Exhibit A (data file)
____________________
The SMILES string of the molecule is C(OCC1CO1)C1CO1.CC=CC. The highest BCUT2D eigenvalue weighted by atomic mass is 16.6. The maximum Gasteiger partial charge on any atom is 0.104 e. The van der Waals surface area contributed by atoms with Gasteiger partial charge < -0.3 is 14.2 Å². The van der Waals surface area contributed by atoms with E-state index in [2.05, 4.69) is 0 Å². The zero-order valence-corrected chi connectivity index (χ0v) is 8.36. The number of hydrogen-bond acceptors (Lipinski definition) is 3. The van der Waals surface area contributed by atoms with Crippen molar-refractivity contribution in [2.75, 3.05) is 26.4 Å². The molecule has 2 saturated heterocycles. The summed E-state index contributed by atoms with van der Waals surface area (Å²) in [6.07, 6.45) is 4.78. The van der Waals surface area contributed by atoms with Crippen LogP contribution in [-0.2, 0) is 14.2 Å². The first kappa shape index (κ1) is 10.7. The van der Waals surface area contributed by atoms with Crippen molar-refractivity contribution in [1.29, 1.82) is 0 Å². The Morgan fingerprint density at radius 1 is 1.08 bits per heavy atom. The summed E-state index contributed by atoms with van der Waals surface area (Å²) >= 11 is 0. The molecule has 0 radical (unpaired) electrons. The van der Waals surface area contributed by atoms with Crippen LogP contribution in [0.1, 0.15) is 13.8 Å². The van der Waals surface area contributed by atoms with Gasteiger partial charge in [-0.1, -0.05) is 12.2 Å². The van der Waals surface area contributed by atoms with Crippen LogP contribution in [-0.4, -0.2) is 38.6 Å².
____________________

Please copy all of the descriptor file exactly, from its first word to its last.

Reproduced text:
The SMILES string of the molecule is C(OCC1CO1)C1CO1.CC=CC. The highest BCUT2D eigenvalue weighted by atomic mass is 16.6. The maximum Gasteiger partial charge on any atom is 0.104 e. The van der Waals surface area contributed by atoms with Gasteiger partial charge < -0.3 is 14.2 Å². The van der Waals surface area contributed by atoms with E-state index in [2.05, 4.69) is 0 Å². The zero-order valence-corrected chi connectivity index (χ0v) is 8.36. The number of hydrogen-bond acceptors (Lipinski definition) is 3. The van der Waals surface area contributed by atoms with Crippen molar-refractivity contribution in [2.75, 3.05) is 26.4 Å². The molecule has 2 saturated heterocycles. The summed E-state index contributed by atoms with van der Waals surface area (Å²) in [6.07, 6.45) is 4.78. The van der Waals surface area contributed by atoms with Crippen LogP contribution in [-0.2, 0) is 14.2 Å². The first kappa shape index (κ1) is 10.7. The van der Waals surface area contributed by atoms with Crippen molar-refractivity contribution in [1.29, 1.82) is 0 Å². The Morgan fingerprint density at radius 1 is 1.08 bits per heavy atom. The summed E-state index contributed by atoms with van der Waals surface area (Å²) >= 11 is 0. The molecule has 0 radical (unpaired) electrons. The van der Waals surface area contributed by atoms with Crippen LogP contribution in [0.1, 0.15) is 13.8 Å². The van der Waals surface area contributed by atoms with Gasteiger partial charge in [-0.1, -0.05) is 12.2 Å². The van der Waals surface area contributed by atoms with Crippen LogP contribution in [-0.4, -0.2) is 38.6 Å².